In honor of the recent movie “Hop,” and as the Easter holiday approaches this weekend, some folks may be stocking baskets with chocolate bunnies. Therefore, I thought we could play a little holiday game called “Which bunny are you?”
There have been many tantalizing bunny/rabbit characters written for both literature and film, so I’ve picked six of my favorites and want you to you decide which one bunny shares some of your own qualities and characteristics. Who says literature and film aren’t good for a little self-exploration? Let’s begin with…
If you’ve ever disobeyed your parents and snuck away to do something that you want to do despite the fact that your loved ones don’t believe it’s in your best interest, you may feel akin to Peter Rabbit from Beatrix Potter’s wonderful stories that include The Tale of Peter Rabbit and The Tale of Benjamin Bunny. These rabbits got into trouble without really trying too hard to do so; Potter wrote them sweetly, and you know deep down that neither Peter nor Benjamin had a malicious bone in their little rabbit bodies.
On the flip side, maybe you’re a troublemaker who becomes super loud if you have alcoholic drinks and people are always trying to frame you or blame you for something. If this is the case, maybe you’re more like the anthropomorphic Roger Rabbit from the film “Who Framed Roger Rabbit?” Roger is neurotic—and annoying at times—though he still manages somehow to remain loveable. Know anyone like this?
Speaking of neurotic—with a dash of obsequiousness thrown in for good measure—we examine the White Rabbit from Alice in Wonderland. Let’s face it: he’s a bit of a suck-up. He appears to be more interested in pleasing the King and Queen of Hearts than being nice to his counterparts (the rhyme there is unintentional). This bunny seems to leave a trail of pomposity behind him.
Are you smart? Do you want to discuss things with the brightest people in the room, or at least a wise old owl? Do you think you have the best ways to solve a problem? Are you able to mastermind a plan, even if it only ever becomes a disaster and falls apart? If these are some of your characteristics, perhaps you may indeed be clever enough to invest in friends such as a charming, honey-loving Pooh bear; a loveable, albeit gloomy donkey; a nervous, but well-meaning piglet; and an adoring mom and her innocent, bouncy offspring. Surrounding yourself with good friends may be enough to help you survive in the “hood,” I mean, “Wood” (Hundred Acre, that is).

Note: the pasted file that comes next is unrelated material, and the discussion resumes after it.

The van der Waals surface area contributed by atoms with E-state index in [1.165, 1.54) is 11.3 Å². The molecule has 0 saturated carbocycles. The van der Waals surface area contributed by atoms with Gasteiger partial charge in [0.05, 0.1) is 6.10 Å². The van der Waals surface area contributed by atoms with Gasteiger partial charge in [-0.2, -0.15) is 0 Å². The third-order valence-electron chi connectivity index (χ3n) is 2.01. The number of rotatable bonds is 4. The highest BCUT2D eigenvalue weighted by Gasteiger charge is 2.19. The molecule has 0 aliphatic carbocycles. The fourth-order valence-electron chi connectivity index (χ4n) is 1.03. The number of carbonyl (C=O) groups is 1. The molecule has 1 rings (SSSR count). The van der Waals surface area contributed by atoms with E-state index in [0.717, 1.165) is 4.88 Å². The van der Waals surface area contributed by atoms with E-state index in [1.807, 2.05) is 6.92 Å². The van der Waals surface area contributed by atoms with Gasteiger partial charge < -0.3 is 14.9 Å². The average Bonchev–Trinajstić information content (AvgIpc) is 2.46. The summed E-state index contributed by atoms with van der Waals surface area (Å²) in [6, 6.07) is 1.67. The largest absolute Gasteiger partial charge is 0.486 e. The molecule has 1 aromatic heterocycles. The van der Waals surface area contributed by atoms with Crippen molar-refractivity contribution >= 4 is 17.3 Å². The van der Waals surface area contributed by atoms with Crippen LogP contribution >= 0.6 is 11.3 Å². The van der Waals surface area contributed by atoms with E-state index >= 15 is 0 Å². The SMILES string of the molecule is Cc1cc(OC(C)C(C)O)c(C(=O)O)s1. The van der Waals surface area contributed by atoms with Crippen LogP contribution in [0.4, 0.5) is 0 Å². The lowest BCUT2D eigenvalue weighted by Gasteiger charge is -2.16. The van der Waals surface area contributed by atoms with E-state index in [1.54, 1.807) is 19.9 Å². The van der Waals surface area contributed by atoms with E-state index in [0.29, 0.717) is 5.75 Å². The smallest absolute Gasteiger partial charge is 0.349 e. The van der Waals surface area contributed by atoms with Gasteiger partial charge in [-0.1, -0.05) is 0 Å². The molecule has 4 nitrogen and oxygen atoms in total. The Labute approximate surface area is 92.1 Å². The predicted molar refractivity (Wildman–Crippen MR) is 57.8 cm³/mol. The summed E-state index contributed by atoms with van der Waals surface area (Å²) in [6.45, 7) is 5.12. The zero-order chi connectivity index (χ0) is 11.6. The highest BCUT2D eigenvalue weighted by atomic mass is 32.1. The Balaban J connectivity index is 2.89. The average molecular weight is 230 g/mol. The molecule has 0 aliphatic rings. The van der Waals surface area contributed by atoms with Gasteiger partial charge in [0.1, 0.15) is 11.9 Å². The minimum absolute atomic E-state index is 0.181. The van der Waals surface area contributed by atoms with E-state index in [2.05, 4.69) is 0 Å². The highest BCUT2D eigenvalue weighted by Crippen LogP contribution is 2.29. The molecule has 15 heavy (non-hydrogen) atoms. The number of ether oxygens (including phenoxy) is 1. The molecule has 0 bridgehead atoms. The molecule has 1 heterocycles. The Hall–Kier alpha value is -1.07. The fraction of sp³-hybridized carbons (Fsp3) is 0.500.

Are you a trickster? Can you outwit your arch nemesis with a smile on your face? Are you clever and speedy? Are you cunning and have the ability to sweet talk your way into or out of any situation? Do you like vegetables, particularly raw carrots? What’s up, Doc? Could you be feeling a connection to Bugs?
Are you ever so wrapped up in yourself that someone calls you selfish? Have you ever forgotten what it means to love, and to get love in return? Have you taken advantage of someone—of pure kindness—and known you’ve done it? Bunny #6 happens to be my favorite character of late; written by the amazingly talented Kate DiCamillo, Edward Tulane is a China rabbit who knows nothing but his own selfish thoughts. When he becomes lost from his original owner, Edward embarks on a series of adventures where he begins to understand himself, the power of love, and what it means to be selfless. The Miraculous Journey of Edward Tulane can be found in the youth/young adult section of bookstores, but trust me when I tell you, this rabbit’s story if for all of us.
There are lots of rabbits/bunnies from which to choose, I know. But of the six I’ve selected, which one most closely resembles you? Too tough to call?
Perhaps the truth is there’s a little bit of each bunny in all of us.
Photo credits: http://www.cartoonspot.net/looney-tunes/bugs-bunny-coloring-page.php, Amazon.com